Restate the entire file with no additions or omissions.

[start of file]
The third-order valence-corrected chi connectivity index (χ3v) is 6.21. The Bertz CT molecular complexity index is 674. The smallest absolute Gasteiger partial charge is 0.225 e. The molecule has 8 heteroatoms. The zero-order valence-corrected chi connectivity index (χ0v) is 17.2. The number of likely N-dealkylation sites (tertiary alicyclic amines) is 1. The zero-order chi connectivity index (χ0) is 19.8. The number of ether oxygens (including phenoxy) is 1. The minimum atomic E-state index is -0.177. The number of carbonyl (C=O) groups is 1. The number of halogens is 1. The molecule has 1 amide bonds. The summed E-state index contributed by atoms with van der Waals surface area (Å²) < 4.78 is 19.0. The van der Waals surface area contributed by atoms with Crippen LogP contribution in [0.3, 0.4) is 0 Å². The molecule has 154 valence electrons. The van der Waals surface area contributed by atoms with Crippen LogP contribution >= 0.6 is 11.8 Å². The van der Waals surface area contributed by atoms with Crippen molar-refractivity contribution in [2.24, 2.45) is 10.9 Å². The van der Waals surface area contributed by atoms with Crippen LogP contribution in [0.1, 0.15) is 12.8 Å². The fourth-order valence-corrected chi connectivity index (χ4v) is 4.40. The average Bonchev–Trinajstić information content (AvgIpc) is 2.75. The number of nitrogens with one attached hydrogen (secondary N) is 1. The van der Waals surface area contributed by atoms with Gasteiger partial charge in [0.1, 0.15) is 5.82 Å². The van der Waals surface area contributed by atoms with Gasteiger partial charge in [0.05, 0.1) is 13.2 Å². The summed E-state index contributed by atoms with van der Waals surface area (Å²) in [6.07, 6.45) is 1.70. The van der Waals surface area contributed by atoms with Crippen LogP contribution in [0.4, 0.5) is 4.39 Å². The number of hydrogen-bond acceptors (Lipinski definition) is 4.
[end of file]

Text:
The third-order valence-corrected chi connectivity index (χ3v) is 6.21. The Bertz CT molecular complexity index is 674. The smallest absolute Gasteiger partial charge is 0.225 e. The molecule has 8 heteroatoms. The zero-order valence-corrected chi connectivity index (χ0v) is 17.2. The number of likely N-dealkylation sites (tertiary alicyclic amines) is 1. The zero-order chi connectivity index (χ0) is 19.8. The number of ether oxygens (including phenoxy) is 1. The minimum atomic E-state index is -0.177. The number of carbonyl (C=O) groups is 1. The number of halogens is 1. The molecule has 1 amide bonds. The summed E-state index contributed by atoms with van der Waals surface area (Å²) < 4.78 is 19.0. The van der Waals surface area contributed by atoms with Crippen LogP contribution in [0.3, 0.4) is 0 Å². The molecule has 154 valence electrons. The van der Waals surface area contributed by atoms with Crippen LogP contribution >= 0.6 is 11.8 Å². The van der Waals surface area contributed by atoms with Crippen molar-refractivity contribution in [2.24, 2.45) is 10.9 Å². The van der Waals surface area contributed by atoms with Crippen LogP contribution in [0.1, 0.15) is 12.8 Å². The fourth-order valence-corrected chi connectivity index (χ4v) is 4.40. The average Bonchev–Trinajstić information content (AvgIpc) is 2.75. The number of nitrogens with one attached hydrogen (secondary N) is 1. The van der Waals surface area contributed by atoms with Gasteiger partial charge in [0.1, 0.15) is 5.82 Å². The van der Waals surface area contributed by atoms with Gasteiger partial charge in [0.05, 0.1) is 13.2 Å². The summed E-state index contributed by atoms with van der Waals surface area (Å²) in [6.07, 6.45) is 1.70. The van der Waals surface area contributed by atoms with Crippen LogP contribution in [0.4, 0.5) is 4.39 Å². The number of hydrogen-bond acceptors (Lipinski definition) is 4.